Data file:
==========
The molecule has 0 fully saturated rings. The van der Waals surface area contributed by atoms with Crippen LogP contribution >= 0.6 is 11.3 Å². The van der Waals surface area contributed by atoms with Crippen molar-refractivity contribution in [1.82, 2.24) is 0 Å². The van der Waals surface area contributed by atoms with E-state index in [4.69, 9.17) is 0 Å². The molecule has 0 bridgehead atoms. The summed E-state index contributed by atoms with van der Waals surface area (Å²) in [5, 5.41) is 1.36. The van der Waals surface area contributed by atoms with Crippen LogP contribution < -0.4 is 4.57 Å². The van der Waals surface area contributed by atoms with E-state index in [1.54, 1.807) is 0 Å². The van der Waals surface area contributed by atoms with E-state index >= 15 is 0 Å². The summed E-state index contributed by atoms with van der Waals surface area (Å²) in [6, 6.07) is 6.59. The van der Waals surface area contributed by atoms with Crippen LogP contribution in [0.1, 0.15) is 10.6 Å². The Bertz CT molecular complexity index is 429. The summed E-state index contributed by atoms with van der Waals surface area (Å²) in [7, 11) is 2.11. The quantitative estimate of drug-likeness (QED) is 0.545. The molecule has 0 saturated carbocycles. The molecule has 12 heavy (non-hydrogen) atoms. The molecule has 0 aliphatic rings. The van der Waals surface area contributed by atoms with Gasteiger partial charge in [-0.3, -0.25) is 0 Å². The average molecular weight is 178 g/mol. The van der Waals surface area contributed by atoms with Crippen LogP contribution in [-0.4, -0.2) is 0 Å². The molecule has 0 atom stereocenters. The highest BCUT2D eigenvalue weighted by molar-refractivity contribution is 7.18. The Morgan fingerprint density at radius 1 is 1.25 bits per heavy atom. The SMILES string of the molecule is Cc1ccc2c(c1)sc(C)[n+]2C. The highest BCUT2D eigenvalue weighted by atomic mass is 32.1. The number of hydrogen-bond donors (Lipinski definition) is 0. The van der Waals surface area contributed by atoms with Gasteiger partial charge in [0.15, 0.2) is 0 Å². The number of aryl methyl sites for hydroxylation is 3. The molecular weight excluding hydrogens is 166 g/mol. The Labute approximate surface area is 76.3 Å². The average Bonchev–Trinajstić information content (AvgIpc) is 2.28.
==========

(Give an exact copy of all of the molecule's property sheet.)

The molecule has 0 fully saturated rings. The van der Waals surface area contributed by atoms with Crippen LogP contribution >= 0.6 is 11.3 Å². The van der Waals surface area contributed by atoms with Crippen molar-refractivity contribution in [1.82, 2.24) is 0 Å². The van der Waals surface area contributed by atoms with E-state index in [4.69, 9.17) is 0 Å². The molecule has 0 bridgehead atoms. The summed E-state index contributed by atoms with van der Waals surface area (Å²) in [5, 5.41) is 1.36. The van der Waals surface area contributed by atoms with Crippen LogP contribution < -0.4 is 4.57 Å². The van der Waals surface area contributed by atoms with E-state index in [1.54, 1.807) is 0 Å². The van der Waals surface area contributed by atoms with E-state index >= 15 is 0 Å². The summed E-state index contributed by atoms with van der Waals surface area (Å²) in [6, 6.07) is 6.59. The van der Waals surface area contributed by atoms with Crippen LogP contribution in [0.1, 0.15) is 10.6 Å². The Bertz CT molecular complexity index is 429. The summed E-state index contributed by atoms with van der Waals surface area (Å²) in [7, 11) is 2.11. The quantitative estimate of drug-likeness (QED) is 0.545. The molecule has 0 saturated carbocycles. The molecule has 12 heavy (non-hydrogen) atoms. The molecule has 0 aliphatic rings. The van der Waals surface area contributed by atoms with Gasteiger partial charge in [-0.3, -0.25) is 0 Å². The average molecular weight is 178 g/mol. The van der Waals surface area contributed by atoms with Crippen LogP contribution in [-0.4, -0.2) is 0 Å². The molecule has 0 atom stereocenters. The highest BCUT2D eigenvalue weighted by molar-refractivity contribution is 7.18. The Morgan fingerprint density at radius 1 is 1.25 bits per heavy atom. The SMILES string of the molecule is Cc1ccc2c(c1)sc(C)[n+]2C. The highest BCUT2D eigenvalue weighted by atomic mass is 32.1. The number of hydrogen-bond donors (Lipinski definition) is 0. The van der Waals surface area contributed by atoms with Gasteiger partial charge in [0.15, 0.2) is 0 Å². The number of aryl methyl sites for hydroxylation is 3. The molecular weight excluding hydrogens is 166 g/mol. The Labute approximate surface area is 76.3 Å². The average Bonchev–Trinajstić information content (AvgIpc) is 2.28.